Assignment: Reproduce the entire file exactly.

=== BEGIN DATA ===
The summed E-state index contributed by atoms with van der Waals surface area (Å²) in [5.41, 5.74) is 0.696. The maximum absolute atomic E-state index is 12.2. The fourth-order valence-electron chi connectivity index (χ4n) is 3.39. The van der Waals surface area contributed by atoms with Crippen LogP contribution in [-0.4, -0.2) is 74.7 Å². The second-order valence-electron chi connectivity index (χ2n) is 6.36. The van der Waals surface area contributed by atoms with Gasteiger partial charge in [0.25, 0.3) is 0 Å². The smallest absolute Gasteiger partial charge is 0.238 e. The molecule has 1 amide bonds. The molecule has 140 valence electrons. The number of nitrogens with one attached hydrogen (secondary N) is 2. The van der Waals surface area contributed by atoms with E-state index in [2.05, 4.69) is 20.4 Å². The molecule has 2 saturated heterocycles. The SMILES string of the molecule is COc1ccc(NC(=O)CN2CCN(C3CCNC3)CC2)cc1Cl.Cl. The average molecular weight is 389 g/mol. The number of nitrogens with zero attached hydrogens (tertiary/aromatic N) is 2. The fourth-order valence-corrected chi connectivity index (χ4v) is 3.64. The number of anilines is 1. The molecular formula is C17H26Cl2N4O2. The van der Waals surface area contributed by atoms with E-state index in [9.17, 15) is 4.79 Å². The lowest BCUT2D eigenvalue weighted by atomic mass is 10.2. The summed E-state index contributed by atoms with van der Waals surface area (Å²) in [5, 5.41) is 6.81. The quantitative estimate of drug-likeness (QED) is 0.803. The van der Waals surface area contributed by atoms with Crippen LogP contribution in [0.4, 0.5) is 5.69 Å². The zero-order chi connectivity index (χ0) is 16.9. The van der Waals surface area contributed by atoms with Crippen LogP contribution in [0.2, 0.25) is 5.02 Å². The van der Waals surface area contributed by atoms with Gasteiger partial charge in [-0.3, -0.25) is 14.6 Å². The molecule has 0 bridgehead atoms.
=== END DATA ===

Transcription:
The summed E-state index contributed by atoms with van der Waals surface area (Å²) in [5.41, 5.74) is 0.696. The maximum absolute atomic E-state index is 12.2. The fourth-order valence-electron chi connectivity index (χ4n) is 3.39. The van der Waals surface area contributed by atoms with Crippen LogP contribution in [-0.4, -0.2) is 74.7 Å². The second-order valence-electron chi connectivity index (χ2n) is 6.36. The van der Waals surface area contributed by atoms with Gasteiger partial charge in [0.25, 0.3) is 0 Å². The smallest absolute Gasteiger partial charge is 0.238 e. The molecule has 1 amide bonds. The molecule has 140 valence electrons. The number of nitrogens with one attached hydrogen (secondary N) is 2. The van der Waals surface area contributed by atoms with E-state index in [2.05, 4.69) is 20.4 Å². The molecule has 2 saturated heterocycles. The SMILES string of the molecule is COc1ccc(NC(=O)CN2CCN(C3CCNC3)CC2)cc1Cl.Cl. The average molecular weight is 389 g/mol. The number of nitrogens with zero attached hydrogens (tertiary/aromatic N) is 2. The fourth-order valence-corrected chi connectivity index (χ4v) is 3.64. The number of anilines is 1. The molecular formula is C17H26Cl2N4O2. The van der Waals surface area contributed by atoms with E-state index in [9.17, 15) is 4.79 Å². The lowest BCUT2D eigenvalue weighted by atomic mass is 10.2. The summed E-state index contributed by atoms with van der Waals surface area (Å²) in [5, 5.41) is 6.81. The quantitative estimate of drug-likeness (QED) is 0.803. The van der Waals surface area contributed by atoms with Crippen LogP contribution in [0.4, 0.5) is 5.69 Å². The zero-order chi connectivity index (χ0) is 16.9. The van der Waals surface area contributed by atoms with Crippen LogP contribution in [0.2, 0.25) is 5.02 Å². The van der Waals surface area contributed by atoms with Gasteiger partial charge in [-0.3, -0.25) is 14.6 Å². The molecule has 0 bridgehead atoms.